Managing Mixed Waste

by Nancy P. Kirner, Manager; Envirosphere Co., Bellevue, WA,

Serial Information: Civil Engineering—ASCE, 1988, Vol. 58, Issue 2, Pg. 68-70

Document Type: Feature article


The category of mixed waste is an ambiguous one that is not clearly defined nor assigned to any one federal agency. These wastes, according to definitions in several government documents, are combinations of low-level radioactive wastes and hazardous wastes regulated under the Resource Conservation and Recovery Act–materials that have the characteristics of ignitability, corrosivity, reactivity or extraction procedure toxicity. Several agencies have jurisdiction over such wastes, and state agencies may also have oversight responsibility. States and waste generators have problems balancing the requirements of these several agencies. At present, commercial low-level waste disposal sites will not knowingly accept mixed waste for disposal. Elimination or minimization seems to be the only alternative for the short term and the long-term. Source control, product substitution, in-process treatment and process modification are among the possibilities. The U.S. needs a streamlined and coordinated regulatory system to deal with these wastes.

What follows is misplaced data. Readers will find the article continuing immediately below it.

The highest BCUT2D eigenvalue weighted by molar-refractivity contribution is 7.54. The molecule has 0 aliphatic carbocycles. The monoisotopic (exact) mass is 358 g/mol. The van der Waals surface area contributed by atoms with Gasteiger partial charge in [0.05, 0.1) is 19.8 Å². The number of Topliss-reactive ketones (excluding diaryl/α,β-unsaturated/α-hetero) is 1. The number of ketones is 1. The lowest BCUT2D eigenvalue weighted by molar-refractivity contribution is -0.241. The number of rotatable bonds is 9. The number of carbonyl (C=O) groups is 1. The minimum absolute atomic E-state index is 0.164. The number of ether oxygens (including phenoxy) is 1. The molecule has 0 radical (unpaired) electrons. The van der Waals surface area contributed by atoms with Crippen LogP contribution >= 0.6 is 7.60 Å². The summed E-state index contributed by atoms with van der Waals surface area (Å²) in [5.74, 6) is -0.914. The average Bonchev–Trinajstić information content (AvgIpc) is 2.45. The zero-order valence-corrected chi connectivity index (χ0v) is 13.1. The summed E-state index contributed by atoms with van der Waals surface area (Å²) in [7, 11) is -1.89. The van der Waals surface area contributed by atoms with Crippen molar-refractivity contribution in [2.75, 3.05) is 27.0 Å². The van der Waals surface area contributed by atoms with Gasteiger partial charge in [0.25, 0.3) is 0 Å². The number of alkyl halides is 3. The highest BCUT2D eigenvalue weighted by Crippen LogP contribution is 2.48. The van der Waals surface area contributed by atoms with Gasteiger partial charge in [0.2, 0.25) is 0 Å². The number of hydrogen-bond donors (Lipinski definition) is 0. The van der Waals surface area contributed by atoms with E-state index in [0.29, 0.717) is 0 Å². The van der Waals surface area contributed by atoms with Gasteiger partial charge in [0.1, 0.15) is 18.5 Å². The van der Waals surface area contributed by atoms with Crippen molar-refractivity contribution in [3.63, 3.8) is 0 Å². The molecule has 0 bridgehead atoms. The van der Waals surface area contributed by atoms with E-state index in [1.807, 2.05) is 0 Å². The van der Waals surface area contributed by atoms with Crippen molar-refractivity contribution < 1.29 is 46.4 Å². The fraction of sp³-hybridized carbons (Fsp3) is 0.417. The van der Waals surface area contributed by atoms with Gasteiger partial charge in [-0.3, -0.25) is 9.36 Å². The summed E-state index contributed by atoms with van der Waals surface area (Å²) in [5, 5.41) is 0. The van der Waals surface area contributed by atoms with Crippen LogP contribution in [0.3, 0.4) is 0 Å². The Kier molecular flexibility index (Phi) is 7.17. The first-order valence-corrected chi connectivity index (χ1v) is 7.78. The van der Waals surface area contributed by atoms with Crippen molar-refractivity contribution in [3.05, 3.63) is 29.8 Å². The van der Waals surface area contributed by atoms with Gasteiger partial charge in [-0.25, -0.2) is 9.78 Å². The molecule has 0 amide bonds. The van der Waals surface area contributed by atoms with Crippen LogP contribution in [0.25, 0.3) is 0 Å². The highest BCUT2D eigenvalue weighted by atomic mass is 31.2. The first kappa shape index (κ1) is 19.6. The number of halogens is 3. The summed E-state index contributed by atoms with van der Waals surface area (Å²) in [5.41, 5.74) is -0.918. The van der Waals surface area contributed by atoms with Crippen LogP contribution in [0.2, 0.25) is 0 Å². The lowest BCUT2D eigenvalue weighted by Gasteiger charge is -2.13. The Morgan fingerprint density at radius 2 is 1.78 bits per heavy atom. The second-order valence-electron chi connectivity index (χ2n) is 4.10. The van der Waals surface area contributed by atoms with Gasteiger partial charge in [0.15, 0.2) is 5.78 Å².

Subject Headings: Radioactive wastes | Waste management | Waste sites | Waste disposal | Federal government | Terminology and definition | Recycling | Corrosion

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